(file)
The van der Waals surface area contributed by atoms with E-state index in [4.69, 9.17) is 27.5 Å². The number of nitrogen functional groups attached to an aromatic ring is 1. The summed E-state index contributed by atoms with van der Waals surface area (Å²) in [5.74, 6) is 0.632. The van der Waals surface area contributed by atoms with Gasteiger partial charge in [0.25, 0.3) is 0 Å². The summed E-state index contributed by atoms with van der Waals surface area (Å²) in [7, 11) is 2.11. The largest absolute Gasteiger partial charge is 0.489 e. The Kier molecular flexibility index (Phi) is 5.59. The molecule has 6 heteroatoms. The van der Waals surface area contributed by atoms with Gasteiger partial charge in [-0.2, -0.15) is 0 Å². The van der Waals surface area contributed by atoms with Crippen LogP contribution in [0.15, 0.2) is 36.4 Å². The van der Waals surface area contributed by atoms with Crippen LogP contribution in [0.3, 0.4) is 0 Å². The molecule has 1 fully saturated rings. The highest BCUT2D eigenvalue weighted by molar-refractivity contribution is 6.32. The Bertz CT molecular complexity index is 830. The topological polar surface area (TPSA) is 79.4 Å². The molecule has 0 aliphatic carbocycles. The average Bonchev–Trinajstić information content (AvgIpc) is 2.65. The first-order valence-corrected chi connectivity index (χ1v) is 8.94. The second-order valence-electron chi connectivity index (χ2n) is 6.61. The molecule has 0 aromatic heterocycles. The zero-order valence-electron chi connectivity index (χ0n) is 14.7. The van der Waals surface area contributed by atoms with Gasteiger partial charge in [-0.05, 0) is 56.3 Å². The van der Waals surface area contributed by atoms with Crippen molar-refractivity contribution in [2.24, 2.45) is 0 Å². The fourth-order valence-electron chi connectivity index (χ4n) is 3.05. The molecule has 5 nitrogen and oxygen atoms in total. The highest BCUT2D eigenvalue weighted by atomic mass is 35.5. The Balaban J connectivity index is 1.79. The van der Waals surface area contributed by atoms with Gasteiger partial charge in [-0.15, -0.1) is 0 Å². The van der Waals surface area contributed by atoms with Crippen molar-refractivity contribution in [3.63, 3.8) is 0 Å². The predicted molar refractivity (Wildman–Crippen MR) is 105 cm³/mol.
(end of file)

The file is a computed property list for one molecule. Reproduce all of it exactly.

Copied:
The van der Waals surface area contributed by atoms with E-state index in [4.69, 9.17) is 27.5 Å². The number of nitrogen functional groups attached to an aromatic ring is 1. The summed E-state index contributed by atoms with van der Waals surface area (Å²) in [5.74, 6) is 0.632. The van der Waals surface area contributed by atoms with Gasteiger partial charge in [0.25, 0.3) is 0 Å². The summed E-state index contributed by atoms with van der Waals surface area (Å²) in [7, 11) is 2.11. The largest absolute Gasteiger partial charge is 0.489 e. The Kier molecular flexibility index (Phi) is 5.59. The molecule has 6 heteroatoms. The van der Waals surface area contributed by atoms with Gasteiger partial charge in [-0.2, -0.15) is 0 Å². The van der Waals surface area contributed by atoms with Crippen LogP contribution in [0.15, 0.2) is 36.4 Å². The van der Waals surface area contributed by atoms with Crippen LogP contribution in [0.3, 0.4) is 0 Å². The molecule has 1 fully saturated rings. The highest BCUT2D eigenvalue weighted by molar-refractivity contribution is 6.32. The Bertz CT molecular complexity index is 830. The topological polar surface area (TPSA) is 79.4 Å². The molecule has 0 aliphatic carbocycles. The average Bonchev–Trinajstić information content (AvgIpc) is 2.65. The first-order valence-corrected chi connectivity index (χ1v) is 8.94. The second-order valence-electron chi connectivity index (χ2n) is 6.61. The molecule has 0 aromatic heterocycles. The zero-order valence-electron chi connectivity index (χ0n) is 14.7. The van der Waals surface area contributed by atoms with Gasteiger partial charge in [-0.05, 0) is 56.3 Å². The van der Waals surface area contributed by atoms with Crippen molar-refractivity contribution in [2.24, 2.45) is 0 Å². The fourth-order valence-electron chi connectivity index (χ4n) is 3.05. The molecule has 5 nitrogen and oxygen atoms in total. The highest BCUT2D eigenvalue weighted by atomic mass is 35.5. The Balaban J connectivity index is 1.79. The van der Waals surface area contributed by atoms with Gasteiger partial charge in [-0.15, -0.1) is 0 Å². The van der Waals surface area contributed by atoms with Crippen molar-refractivity contribution in [3.63, 3.8) is 0 Å². The predicted molar refractivity (Wildman–Crippen MR) is 105 cm³/mol.